Offensive Woes Continue to Plague the Longhorns - NinosCorner™ Sports | Efficient Sports Analytics...Successful, Relevant Data

Sunday, November 5, 2017

Offensive Woes Continue to Plague the Longhorns

Offensive Woes Continue to Plague the Longhorns
by:  B.R. Battle
Photo:  Eric Gay, STF

Once again, the Texas offense was nonexistent for more than 55 minutes of their 60 minute contest.  The only variable was the opposing team.  This week, the Longhorns trotted out an anemic offense against the TCU Horn Frogs, resulting in another Texas loss…bringing the team to a 4-5 record for the season.  How does a team with all of the offensive talent Texas possesses stoop to the horrible offensive play that we’ve seen throughout this year?  Well, let’s review the analysis to assess where the problems lie.  

The NCAA average Offensive Success Rate (SR) is 40%.  The Longhorns posted an abysmal 27% SR for this contest.  For a “blue blood” football institution, this is awful, especially considering that the newly appointed Texas head coach, Tom Herman, is supposed to be an offensive guru.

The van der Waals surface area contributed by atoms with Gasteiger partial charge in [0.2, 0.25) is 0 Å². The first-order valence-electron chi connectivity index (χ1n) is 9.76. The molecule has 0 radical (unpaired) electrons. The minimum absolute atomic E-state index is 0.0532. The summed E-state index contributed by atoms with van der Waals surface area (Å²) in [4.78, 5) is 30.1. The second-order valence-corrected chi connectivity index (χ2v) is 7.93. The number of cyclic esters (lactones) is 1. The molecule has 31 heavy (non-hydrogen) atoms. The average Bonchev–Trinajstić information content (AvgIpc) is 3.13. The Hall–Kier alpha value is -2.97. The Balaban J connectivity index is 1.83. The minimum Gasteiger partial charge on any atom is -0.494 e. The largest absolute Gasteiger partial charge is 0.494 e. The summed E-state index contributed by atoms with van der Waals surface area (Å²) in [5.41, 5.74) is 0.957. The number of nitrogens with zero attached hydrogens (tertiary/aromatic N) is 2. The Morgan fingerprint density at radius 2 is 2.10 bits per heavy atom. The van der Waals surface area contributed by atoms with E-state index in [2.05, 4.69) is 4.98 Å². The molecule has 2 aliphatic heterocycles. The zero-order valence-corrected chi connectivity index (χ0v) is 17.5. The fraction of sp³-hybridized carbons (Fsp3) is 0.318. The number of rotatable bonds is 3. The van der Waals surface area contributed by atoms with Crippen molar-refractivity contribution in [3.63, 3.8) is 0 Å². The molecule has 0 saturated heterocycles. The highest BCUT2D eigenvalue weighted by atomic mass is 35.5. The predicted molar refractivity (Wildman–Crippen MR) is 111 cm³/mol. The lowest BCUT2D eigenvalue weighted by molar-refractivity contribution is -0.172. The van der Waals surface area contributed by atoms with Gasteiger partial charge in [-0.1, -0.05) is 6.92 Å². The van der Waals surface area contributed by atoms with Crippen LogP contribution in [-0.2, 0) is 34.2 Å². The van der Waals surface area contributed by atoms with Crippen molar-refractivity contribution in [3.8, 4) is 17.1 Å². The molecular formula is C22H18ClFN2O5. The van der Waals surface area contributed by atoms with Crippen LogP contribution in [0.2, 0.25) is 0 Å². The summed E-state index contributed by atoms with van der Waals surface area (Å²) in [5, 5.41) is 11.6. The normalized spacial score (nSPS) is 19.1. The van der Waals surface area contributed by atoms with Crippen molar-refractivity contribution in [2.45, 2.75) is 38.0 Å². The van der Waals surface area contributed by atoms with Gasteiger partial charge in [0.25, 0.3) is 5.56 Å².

For starters, this Longhorn offensive line is just bad.  I understand that Texas lost their unanimous All-American left tackle, Connor Williams, during the 3rd game of the season; however, the Longhorns are college team that “should” have the depth behind their starters to at least play at an average NCAA o-line level.  The truth of this team is that Texas does not possess the athletes, beyond their starters, that can allow them to play at an efficient level.  

With the lack of effective offensive line play, the Longhorns continually placed quarterback, Shane Buechele in situations that are not favorable to his skillset.  Buechele does not have the intangibles that true freshman quarterback, Sam Ehlinger has.  Shane’s pocket presence is almost nonexistent.  He does not have the escapability that Ehlinger has, and this greatly hampered the Longhorn offense.